As far as I can tell, the case that Brooks is a Straussian is based on guilt by extremely vague association. He is Jewish. He’s arguably a neoconservative. He went to the University of Chicago.
However, Brooks majored in history. And, as readers of this blog are well aware, there’s nothing remotely Straussian about the History Department at Chicago…or for that matter about most departments at Chicago beyond Political Science and the Committee on Social Thought (even they include plenty of non-Straussians alongside their Straussians).
And what makes this column “Straussian”? It has a reference to a German philosophical concept that would likely go over the heads of many readers. It disparages democratic politics. And it does so in a way that doesn’t emphasize that argument.
But, like the earlier Brooks column that Yglesias called Straussian, this column’s argument is not an instance of esotericism in the Straussian (or for that matter any other) sense. Brooks disparages politics entirely openly in the piece. Chris Ward, whom he praises, notably didn’t get his job via election; he was appointed, first by Mayor Michael Bloomberg to another post, and then by Governor David Paterson, to his current one. Brooks does like to sugarcoat his often quite conservative arguments in moderate-sounding rhetoric. But, again, that’s not esotericism.
There are a number of pretty simple lessons here: Not all neoconservatives are Straussians. Not all graduates of the University of Chicago are Straussians. Not all elitists are Straussians. People besides Straussians sometimes make references to highfalutin’ German philosophical concepts. People besides Straussians try to tailor their arguments for their audience…and there are many ways to do so that do not involve esotericism. And people besides Straussians sometimes harbor anti-democratic political views.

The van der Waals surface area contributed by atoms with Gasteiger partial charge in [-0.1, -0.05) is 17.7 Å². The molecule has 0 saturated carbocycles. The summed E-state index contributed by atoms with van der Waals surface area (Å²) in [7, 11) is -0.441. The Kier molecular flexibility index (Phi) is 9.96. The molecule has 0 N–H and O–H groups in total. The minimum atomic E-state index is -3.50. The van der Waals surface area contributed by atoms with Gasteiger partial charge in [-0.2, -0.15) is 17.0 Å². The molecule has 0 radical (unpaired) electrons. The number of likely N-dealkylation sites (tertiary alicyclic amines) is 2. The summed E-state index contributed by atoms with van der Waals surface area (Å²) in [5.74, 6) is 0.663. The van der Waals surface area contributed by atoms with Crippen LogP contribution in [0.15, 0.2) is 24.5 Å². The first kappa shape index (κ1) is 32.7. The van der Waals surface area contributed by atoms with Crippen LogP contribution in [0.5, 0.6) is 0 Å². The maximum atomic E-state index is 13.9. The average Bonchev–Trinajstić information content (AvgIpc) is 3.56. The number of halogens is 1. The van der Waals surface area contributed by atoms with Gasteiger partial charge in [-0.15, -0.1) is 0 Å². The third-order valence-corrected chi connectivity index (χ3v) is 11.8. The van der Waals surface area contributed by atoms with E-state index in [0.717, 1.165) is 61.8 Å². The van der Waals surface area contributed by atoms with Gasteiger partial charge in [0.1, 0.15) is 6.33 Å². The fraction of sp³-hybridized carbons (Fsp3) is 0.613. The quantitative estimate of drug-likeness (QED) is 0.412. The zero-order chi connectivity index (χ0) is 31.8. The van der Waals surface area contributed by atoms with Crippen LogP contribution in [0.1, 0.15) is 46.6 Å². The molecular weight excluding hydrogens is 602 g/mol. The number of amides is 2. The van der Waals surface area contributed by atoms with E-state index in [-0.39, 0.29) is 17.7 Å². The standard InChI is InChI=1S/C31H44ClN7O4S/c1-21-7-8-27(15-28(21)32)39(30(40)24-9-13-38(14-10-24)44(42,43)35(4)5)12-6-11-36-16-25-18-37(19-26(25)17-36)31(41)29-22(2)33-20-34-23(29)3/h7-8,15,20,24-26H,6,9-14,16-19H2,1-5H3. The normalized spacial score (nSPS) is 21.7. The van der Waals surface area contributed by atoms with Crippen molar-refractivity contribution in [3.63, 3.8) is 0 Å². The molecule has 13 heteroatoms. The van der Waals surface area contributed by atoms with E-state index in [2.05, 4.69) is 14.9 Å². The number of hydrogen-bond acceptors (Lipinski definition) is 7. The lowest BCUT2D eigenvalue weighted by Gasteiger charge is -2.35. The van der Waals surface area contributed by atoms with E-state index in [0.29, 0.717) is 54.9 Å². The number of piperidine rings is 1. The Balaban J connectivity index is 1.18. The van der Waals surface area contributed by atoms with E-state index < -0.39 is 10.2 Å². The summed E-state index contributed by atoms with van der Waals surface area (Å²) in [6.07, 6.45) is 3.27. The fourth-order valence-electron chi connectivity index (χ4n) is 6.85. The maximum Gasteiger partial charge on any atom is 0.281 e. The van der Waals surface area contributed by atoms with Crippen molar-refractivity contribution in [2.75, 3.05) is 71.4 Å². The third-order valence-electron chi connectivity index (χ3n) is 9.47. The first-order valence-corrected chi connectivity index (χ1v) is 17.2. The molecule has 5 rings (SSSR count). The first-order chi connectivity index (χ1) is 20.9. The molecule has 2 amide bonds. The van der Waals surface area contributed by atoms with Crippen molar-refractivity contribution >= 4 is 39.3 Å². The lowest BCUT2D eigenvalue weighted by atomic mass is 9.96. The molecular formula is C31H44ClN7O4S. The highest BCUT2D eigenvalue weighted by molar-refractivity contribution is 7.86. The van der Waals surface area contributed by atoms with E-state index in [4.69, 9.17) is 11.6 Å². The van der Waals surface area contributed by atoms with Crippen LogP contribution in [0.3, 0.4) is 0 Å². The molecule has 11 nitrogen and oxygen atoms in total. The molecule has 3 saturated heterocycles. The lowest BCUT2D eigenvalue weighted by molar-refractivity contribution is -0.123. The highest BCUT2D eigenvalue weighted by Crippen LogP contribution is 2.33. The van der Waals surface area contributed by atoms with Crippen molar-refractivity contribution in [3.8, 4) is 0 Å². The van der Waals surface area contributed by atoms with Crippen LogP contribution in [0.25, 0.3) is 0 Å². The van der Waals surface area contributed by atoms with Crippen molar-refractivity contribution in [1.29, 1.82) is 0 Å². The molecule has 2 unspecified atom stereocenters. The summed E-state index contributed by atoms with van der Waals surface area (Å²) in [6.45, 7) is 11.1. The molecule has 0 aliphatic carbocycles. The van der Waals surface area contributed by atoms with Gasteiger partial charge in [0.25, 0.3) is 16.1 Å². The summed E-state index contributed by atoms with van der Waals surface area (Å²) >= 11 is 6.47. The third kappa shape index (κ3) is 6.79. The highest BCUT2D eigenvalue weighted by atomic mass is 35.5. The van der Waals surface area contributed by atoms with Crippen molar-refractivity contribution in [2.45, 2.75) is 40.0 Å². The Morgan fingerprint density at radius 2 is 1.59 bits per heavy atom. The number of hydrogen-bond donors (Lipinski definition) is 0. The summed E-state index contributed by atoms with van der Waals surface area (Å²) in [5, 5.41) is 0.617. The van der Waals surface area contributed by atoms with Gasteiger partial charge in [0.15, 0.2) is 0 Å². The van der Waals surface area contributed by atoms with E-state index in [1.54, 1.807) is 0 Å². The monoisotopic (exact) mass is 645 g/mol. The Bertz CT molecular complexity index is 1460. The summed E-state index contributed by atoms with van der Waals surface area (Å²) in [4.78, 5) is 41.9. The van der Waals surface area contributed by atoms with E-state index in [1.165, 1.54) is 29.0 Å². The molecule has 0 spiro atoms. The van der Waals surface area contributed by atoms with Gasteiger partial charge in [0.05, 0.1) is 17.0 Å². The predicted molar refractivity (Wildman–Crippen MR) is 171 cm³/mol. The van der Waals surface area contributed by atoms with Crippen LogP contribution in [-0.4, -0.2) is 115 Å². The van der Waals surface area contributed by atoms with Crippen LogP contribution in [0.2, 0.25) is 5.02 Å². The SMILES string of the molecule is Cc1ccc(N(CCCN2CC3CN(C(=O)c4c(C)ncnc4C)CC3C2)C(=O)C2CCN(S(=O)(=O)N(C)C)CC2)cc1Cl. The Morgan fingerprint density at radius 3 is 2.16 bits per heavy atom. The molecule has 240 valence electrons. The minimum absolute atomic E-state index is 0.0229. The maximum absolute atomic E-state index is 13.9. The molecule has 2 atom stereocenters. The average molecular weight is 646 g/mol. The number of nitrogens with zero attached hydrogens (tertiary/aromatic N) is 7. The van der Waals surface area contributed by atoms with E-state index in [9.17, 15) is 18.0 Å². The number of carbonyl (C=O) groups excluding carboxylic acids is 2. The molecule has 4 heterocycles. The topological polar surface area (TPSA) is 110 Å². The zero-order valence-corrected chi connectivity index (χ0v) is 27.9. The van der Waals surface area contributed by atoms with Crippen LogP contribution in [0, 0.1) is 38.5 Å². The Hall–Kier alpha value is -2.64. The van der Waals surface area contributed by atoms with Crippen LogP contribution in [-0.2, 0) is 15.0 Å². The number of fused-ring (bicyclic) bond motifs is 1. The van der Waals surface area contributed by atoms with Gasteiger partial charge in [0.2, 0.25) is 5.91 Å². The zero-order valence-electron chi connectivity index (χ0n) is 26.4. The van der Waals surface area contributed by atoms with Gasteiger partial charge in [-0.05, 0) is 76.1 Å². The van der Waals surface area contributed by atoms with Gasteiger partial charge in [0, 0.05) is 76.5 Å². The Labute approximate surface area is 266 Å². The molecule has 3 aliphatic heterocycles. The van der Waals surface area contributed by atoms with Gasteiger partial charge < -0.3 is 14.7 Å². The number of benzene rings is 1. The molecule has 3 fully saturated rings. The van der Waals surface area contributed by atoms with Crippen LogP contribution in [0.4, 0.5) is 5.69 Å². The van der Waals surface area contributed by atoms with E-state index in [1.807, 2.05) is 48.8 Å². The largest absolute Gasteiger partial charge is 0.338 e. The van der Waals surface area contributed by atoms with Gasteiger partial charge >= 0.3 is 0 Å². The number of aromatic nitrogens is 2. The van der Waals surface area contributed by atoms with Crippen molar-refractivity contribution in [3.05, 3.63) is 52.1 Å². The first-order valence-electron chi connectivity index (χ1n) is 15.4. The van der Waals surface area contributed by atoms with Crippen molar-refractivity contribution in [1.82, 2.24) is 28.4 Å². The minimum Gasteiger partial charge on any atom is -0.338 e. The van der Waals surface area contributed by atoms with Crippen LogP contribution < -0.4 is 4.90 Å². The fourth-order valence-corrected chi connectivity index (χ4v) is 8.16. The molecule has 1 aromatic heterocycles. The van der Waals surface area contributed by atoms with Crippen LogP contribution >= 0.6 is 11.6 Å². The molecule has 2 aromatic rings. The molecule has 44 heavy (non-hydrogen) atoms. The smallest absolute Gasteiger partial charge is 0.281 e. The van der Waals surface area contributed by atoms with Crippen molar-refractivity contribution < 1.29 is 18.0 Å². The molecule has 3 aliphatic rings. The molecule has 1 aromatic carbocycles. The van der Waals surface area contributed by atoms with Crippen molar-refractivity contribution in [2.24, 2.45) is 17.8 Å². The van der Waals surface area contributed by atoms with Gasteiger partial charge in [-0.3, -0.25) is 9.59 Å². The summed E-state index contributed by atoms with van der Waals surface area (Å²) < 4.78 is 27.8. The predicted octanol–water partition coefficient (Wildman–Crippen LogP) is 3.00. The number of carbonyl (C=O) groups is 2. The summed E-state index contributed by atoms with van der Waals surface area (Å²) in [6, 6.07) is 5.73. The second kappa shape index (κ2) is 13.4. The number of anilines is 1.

But I also wonder whether we are beginning to see the term “Straussian” take a rhetorical journey similar to that which “deconstruction” took in the last quarter of the twentieth century. “Deconstruction” began life as a technical term coined by Jacques Derrida to describe his method of reading a text. It then entered popular language as a pejorative to describe any abstruse form of textual analysis. And then the pejorative connotation began to fall away. Today people often say “deconstruct” when they really mean nothing more than “analyze carefully.”
* This argument really is classic Brooks. Immediately after making a pseudo-moderate, pox-on-both-houses argument about the essentially dead issue of gun control, Brooks hauls out a standard, right-wing Republican talkingpoint about a very live issue: “President Obama’s Green Tech initiative has become a policy disaster — not only at Solyndra but at one program after another — because its champions ignored basic practical considerations. They were befogged by their own visions of purity and virtue.”